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On the Do's and Don'ts of Housing Policy

Brookings has put together nine rules for more cohesive and effective housing policy, despite federalism's tendency to create near-infinite local variety.
May 11, 2018, 8am PDT | Philip Rojc | @PhilipRojc
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Jeramey Lende

In spite of the hoopla around Ben Carson's proposed changes to HUD's mission statement, Jenny Schuetz of Brookings writes, the housing market takes its cues from a highly decentralized array of policy actors. "Only 4 percent of U.S. households (about 5 million low-income families) receive housing subsidies from the federal government. But the availability, quality, cost, and location of housing matters to all Americans."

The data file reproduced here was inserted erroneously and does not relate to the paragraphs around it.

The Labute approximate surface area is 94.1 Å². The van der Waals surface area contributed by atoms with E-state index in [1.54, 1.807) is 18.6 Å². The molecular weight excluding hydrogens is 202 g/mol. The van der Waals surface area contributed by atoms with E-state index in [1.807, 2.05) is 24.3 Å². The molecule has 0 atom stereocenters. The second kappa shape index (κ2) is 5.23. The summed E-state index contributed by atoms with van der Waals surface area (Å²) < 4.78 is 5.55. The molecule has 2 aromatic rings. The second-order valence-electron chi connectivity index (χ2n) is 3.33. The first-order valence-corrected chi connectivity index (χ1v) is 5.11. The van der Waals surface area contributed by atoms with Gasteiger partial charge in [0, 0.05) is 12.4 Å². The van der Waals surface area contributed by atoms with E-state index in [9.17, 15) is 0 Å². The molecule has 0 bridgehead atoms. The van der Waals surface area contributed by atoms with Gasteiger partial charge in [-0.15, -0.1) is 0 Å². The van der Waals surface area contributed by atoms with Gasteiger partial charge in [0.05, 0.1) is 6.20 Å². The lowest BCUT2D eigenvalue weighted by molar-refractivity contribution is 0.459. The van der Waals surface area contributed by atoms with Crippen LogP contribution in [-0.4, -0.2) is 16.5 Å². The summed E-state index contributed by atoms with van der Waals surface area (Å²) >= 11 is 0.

Schuetz outlines six "do's" and three "don'ts" for housing policy across all levels. They include:

  • Require clearer information about housing transactions
  • Reduce barriers to housing supply at the local level
  • Address discriminatory barriers preventing entry to high-opportunity areas, including carryovers from historical discrimination
  • Don't favor systemic subsidies to some locations more than others
  • Reduce subsidies to homeowners
  • Encourage other wealth-building mechanisms besides real estate ownership
See the article for links to research on all nine recommendations.
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Published on Wednesday, May 2, 2018 in Brookings
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